"The old-fashion paddy wagon revisited and expanded!"
A Different Kind of
Prisoner Transportation Unit
By: Jim Weiss and
When mention is made of a prisoner transportation unit, most
people think of a vehicle that transports prisoners between jails or prisons.
This is not what the Pinellas County Sheriff’s Office Prisoner Transportation
Unit (PTU) is about. Theirs provides county-wide prisoner transportation from the
scene of an arrest, taking custody of the prisoner from the arresting
deputy or officer, and then transporting the suspect to the Pinellas County
The Pinellas County Sheriff’s Office has two forms of
uniformed deputies: corrections (jail) and enforcement (patrol). Deputies
assigned to PTU are law enforcement deputies and therefore can step in to
handle other police functions if needed. The moment the transfer of a prisoner is
made to PTU, the arresting deputy or officer is free once again and available
to respond to the next call for service.
Before this system was in place, deputies or police officers
were out of service for more than an hour making their way to the jail with
their prisoner before eventually returning to their patrol areas.
The Sheriff’s Office already had a PTU in operation with the
goal of servicing their deputies. The idea attracted the attention of
other law enforcement agencies in the county including the cities of Clearwater, St. Pete Beach, Tarpon Springs, Pinellas Park, Belleair, Largo,
Bay Pines VA Medical Center, and Gulfport.
They realized the efficiency of this service.
In the beginning, a pilot prisoner transport unit program
was set up in conjunction with the Clearwater Police Department. In this trial
effort, the Sheriff’s Office prisoner transport units responded to arrest
scenes within the city of Clearwater, and would
relieve the arresting Clearwater
police officers of their prisoners and transport them to the county jail. The
concept has proven so efficient, it is now provided to all but four
municipalities in the entire county.
According to Sheriff’s Sergeant Kenneth Page, the program first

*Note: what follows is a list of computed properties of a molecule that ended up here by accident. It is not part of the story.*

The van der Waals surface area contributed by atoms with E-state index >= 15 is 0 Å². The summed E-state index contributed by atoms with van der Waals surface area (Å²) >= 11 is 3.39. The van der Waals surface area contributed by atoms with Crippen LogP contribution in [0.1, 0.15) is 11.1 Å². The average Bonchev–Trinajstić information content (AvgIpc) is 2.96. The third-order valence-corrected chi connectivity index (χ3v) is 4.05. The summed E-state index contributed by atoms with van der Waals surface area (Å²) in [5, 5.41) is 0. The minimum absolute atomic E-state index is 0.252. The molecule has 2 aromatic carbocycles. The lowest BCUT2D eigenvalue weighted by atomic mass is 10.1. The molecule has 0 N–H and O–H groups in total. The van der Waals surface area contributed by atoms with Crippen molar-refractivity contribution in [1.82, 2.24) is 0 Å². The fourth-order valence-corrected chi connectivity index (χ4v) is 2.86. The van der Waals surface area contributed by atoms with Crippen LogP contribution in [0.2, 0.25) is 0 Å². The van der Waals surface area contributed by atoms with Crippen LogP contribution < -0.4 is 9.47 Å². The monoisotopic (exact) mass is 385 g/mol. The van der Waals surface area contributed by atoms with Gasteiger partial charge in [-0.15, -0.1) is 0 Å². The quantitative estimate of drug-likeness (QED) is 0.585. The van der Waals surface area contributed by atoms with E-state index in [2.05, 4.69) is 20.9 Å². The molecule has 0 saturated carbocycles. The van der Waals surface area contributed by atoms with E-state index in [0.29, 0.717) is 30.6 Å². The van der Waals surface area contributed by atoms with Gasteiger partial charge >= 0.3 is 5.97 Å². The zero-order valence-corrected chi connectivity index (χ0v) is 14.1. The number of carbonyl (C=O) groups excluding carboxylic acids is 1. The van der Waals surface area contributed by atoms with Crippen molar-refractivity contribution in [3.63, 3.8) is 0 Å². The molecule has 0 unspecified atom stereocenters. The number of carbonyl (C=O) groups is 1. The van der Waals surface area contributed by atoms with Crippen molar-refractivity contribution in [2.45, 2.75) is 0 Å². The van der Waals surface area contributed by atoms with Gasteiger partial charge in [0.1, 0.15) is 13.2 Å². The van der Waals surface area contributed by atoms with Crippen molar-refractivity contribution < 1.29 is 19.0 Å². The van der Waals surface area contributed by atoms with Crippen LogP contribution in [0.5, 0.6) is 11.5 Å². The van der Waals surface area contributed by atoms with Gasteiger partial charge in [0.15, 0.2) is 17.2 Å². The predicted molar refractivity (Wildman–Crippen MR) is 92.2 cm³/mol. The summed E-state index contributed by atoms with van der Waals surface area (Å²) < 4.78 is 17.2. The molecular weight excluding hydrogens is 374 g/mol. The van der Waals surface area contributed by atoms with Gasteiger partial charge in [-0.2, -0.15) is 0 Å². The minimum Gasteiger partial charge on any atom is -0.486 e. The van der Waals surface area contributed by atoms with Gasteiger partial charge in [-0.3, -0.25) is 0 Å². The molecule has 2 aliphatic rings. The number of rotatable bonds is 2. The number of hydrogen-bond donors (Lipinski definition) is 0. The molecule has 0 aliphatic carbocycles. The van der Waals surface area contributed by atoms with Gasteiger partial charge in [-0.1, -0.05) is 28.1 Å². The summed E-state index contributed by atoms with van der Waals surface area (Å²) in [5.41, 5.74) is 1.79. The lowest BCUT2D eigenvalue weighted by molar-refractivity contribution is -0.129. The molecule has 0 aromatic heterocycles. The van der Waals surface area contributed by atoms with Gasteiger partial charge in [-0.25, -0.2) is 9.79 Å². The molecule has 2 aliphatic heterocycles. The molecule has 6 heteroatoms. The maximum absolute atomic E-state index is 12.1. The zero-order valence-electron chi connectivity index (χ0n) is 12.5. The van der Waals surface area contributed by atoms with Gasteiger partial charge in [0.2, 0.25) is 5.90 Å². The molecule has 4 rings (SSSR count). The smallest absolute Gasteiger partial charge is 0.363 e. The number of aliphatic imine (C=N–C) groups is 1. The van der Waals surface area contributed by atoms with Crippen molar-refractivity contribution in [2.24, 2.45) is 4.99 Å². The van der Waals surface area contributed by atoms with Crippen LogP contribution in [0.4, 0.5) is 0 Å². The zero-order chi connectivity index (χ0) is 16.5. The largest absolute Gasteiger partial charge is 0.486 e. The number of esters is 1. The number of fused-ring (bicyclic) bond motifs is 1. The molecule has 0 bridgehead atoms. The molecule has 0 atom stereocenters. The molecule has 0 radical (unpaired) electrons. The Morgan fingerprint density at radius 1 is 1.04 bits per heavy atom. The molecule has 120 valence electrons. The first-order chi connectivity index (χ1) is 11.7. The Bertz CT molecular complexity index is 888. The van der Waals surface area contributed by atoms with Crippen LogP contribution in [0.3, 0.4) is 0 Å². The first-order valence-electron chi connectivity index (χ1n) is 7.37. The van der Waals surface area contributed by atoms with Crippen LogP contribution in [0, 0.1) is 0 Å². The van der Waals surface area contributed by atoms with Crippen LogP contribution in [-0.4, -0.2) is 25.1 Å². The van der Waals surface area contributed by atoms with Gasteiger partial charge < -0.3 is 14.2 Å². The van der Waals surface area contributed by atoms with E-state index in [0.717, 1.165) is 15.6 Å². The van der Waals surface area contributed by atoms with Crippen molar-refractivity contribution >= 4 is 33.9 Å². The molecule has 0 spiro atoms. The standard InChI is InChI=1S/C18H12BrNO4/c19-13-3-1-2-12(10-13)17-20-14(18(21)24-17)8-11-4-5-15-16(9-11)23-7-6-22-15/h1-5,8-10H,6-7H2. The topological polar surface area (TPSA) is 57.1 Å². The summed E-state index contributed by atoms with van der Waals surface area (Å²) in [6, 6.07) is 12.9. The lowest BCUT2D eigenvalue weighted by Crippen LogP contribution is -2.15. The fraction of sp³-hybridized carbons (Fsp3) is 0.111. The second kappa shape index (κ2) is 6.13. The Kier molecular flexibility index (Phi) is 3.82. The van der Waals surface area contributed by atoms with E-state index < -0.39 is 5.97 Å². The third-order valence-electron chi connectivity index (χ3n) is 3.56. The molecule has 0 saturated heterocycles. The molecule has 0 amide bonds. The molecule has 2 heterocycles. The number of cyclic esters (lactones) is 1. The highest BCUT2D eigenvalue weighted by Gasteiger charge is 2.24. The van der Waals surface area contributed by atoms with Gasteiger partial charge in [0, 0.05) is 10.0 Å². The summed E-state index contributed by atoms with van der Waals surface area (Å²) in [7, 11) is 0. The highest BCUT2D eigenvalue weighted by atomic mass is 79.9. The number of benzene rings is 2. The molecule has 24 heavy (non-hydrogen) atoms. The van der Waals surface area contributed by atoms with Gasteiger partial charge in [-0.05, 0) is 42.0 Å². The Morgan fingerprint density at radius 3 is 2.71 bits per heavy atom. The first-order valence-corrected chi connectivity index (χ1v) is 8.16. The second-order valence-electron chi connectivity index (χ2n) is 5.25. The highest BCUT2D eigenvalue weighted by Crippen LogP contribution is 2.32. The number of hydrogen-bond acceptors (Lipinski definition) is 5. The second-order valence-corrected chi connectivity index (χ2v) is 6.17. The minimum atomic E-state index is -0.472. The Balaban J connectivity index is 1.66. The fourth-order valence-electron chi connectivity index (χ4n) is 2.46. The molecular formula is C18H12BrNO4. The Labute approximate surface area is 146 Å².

began with two, then four, and then eight deputies and eight transportation
vans. Now a total of 22 such vans are staffed by 22 Sheriff’s Office deputies;
they operate in various day and evening shifts, seven days a week, 20 hours a
day. PTU deputies transport 24,000 prisoners to jail per year, about 2,000 per
month and are able to assume other law enforcement roles as necessary.
The vans used by the PTU are custom built on Chevrolet
chassis, with the prisoner module divided to keep males, females, and juveniles
separate during transportation. Depending on such factors as the size of the
arrested people, the van can transport up to nine prisoners. PTU vans are fully
functional patrol vehicles, with their special setup constructed by prisoner
cage companies and the sheriff’s own garage staff.
The Prisoner Transportation Unit is funded with monies
received from a Department of Justice Assistance Grant, which
provided a total of $3.1 million to Pinellas
County law enforcement
agencies to improve their efficiency. Of that, $1.8 million is being utilized
cooperatively by the participating agencies to fund the transport system. The
city of St. Petersburg
also contributed to the startup of the prisoner transportation unit, even
though that city operates its own prisoner transport vans. St. Petersburg city
uses its JAG grant funding for other purposes.
For billing purposes, the cost of transporting a prisoner
from one location to another is $50.77; a multiple prisoner transport from a
single location is $80.77. These costs are deducted from the JAG grant funding
for that particular agency. In addition, all of the deputies have digital
cameras, so now the arresting deputy can take any needed report photos, leaving
the forensic unit free.
How It Works
A Pinellas County Sheriff’s Office deputy or a police
officer from one of the cities utilizing the sheriff’s PTU service calls for a
prisoner transport. This could be from the scene of an arrest or perhaps an
area hospital if the prisoner needed to be transported there first. For PTU operational
purposes the county is split into two districts separated into five zones: South
County (Zones 1, 2 and 3), and North County (Zones 4 and 5).
When the PTU arrives, the people in custody have already been
secured and searched once by the arresting deputy or police officer. The
arriving PTU deputy searches the prisoner again. This time a different pair of
handcuffs are placed in front of the prisoner and a transportation belt is put
about his/her waist. The cuffs are then threaded through a D-Ring, and
everything is secured to the floor of the prisoner seating space. The cuffs belonging
to the arresting officer or deputy are returned.